Rep. Ayanna Pressley is continuing to fight for marginalized communities during the coronavirus pandemic, and most recently she called out Massachusetts Gov. Charlie Baker for a set of guidelines released by his administration last week.
According to Boston.com, Pressley is calling on Baker to rescind voluntary state crisis care standards that Pressley says are unfair to people of color and people with disabilities.
The standards are recommendations on how to ration medical equipment like ventilators and intensive care units if the number of critically ill patients outnumbers the supply. The standards explicitly say that characteristics like race, gender and disabilities shouldn’t play a role in those “tragically difficult” decisions.
However, in a letter sent to Baker, Pressley outlines how the standards would “exacerbate existing health disparities and disproportionately impact communities of color and individuals with disabilities” in ways that are overlooked.
The current standards use a point system to score and prioritize patients based on “saving the most lives” and “saving the most life-years.” In other words, the healthier, younger people would generally be given preference.
The second part of the system is measured on the presence of “life-limiting” co-morbidities, which refers to patients who have a preexisting condition or disease that could limit their long-term life expectancy. Patients are given up to four points based on the severity of the condition, and they’re also assigned between one and four points based on their prognosis for short-term survival. These two scores are then added up and the patients with the lowest cumulative score will get priority when receiving medical necessities.
“Patients who are more likely to survive with intensive care are prioritized over patients who are less likely to survive with intensive care,” the guidelines read. “Patients who do not have serious comorbid illness are given priority over those who have illnesses that limit their life expectancy.”
Pressley, a Democrat who represents Massachusetts’ seventh congressional district, expressed in her letter that the guidelines disadvantage people of color who are more like to have co-morbid conditions such as asthma, diabetes, and hypertension that increase the risk of COVID-19 hospitalization or death. “In the event our healthcare system becomes overwhelmed and resources must be rationed, the MADPH Current Crisis Standards of Care make it so that these populations are far less likely to receive life-saving medical care,” Pressley’s letter read.
She also explained how years of institutional racism have contributed to the current situation for Black people.
“The legacy of structural racism and inequality has resulted in unequal access to affordable health care, safe and stable housing, and quality schools and employment,” she wrote. “Like the H1N1 pandemic before it, COVID-19 has already robbed us of thousands of lives, many of whom are people of color. In the midst of this crisis, social and economic inequality has simply worsened these disparities and exposed severe cracks in our nation’s safety net.”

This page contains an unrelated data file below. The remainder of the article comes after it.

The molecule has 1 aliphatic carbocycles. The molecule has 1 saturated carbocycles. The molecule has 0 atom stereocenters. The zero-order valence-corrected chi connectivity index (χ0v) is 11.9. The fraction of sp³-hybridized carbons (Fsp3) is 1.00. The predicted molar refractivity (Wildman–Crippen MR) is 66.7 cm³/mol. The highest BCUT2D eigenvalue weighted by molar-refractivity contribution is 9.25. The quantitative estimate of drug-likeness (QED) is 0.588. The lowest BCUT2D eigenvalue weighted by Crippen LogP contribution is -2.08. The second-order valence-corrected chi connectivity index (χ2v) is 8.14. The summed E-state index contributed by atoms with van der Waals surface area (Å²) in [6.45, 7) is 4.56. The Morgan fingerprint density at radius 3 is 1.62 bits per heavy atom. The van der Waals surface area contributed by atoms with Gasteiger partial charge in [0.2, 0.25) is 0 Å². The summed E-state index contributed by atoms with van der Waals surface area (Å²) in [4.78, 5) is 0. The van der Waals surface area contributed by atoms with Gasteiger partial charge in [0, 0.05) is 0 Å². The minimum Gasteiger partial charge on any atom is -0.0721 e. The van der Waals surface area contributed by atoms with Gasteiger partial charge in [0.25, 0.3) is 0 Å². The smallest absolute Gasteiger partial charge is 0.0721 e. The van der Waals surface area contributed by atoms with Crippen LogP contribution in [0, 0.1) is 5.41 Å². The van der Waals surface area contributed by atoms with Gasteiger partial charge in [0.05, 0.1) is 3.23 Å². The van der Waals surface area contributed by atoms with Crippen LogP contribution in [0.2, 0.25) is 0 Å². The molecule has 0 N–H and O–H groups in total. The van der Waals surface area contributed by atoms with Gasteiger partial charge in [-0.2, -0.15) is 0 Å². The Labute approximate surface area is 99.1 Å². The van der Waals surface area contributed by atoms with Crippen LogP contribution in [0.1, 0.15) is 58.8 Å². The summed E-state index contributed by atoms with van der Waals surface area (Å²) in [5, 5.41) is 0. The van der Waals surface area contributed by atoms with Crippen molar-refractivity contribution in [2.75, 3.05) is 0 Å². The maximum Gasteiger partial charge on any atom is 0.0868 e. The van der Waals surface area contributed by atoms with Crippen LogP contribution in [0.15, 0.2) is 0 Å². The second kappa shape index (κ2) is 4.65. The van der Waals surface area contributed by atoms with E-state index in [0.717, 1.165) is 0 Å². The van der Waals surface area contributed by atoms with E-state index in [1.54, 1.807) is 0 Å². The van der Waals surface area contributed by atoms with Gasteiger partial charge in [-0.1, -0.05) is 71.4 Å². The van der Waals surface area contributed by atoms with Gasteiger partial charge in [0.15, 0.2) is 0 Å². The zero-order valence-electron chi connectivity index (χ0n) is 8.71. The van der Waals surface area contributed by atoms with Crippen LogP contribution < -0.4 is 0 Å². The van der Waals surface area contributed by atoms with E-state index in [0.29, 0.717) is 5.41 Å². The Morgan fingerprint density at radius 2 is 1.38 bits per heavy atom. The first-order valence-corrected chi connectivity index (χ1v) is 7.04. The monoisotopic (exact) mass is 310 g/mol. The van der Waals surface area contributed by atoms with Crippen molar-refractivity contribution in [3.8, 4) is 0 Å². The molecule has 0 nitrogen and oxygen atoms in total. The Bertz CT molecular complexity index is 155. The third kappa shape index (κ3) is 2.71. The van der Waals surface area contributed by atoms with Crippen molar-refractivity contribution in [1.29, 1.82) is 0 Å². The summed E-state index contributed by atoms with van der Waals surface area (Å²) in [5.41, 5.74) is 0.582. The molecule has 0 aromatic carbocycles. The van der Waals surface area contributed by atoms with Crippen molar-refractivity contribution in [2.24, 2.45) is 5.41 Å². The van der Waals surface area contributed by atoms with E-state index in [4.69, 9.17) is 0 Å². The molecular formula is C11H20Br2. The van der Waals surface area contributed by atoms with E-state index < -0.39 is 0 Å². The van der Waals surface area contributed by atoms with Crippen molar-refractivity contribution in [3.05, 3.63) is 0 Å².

Preliminary data on COVID-19 released by the Baker administration (along with data in the city of Boston) suggest that Blacks and Latinx people had disproportionately higher rates of coronavirus infection. Pressley praised the state for collecting the data, but said it was “only as good as the policy it informs.”
“We must use it to prevent even worse outcomes from taking hold in our most vulnerable communities,” she wrote. “It is for this reason that I strongly urge you to rescind the MADPH Current Crisis Standard of Care guidelines.”
Pressley also said that the current guidelines threaten people with disabilities. She said that under typical standards the disability community already faces major challenges navigating access to healthcare. “But perhaps the most persistent and harrowing concern shared across the disability community, is the dire concern that because of the MADPH Current Crisis Standards of Care guidelines, individuals with disabilities could be denied or deprioritized access to care because of their disability.”
In response to Ayanna’s concerns and other Boston politicians’ concerns, the Health and Human Services Secretary Marylou Sudders — who is leading the state’s coronavirus response — said that the guidelines are voluntary and some Massachusetts hospitals have already enacted their own standards.
Despite the intentions of the guidelines, Sudders did acknowledge that people of color and people with disabilities are more likely to have preexisting conditions and thus, more vulnerable to the coronavirus.
“We must work to mitigate these longstanding institutional barriers, in order to improve equitable access to care and treatment,” Sudders said.
Sudders added that hopefully facilities won’t have to utilize the guidelines, considering recent efforts to obtain more ventilators and to build hospital bed capacity in Massachusetts. “We’ve been planning, and continue to plan, for the worst scenario, with the fervent hope that these guidelines are never used,” Sudders said.
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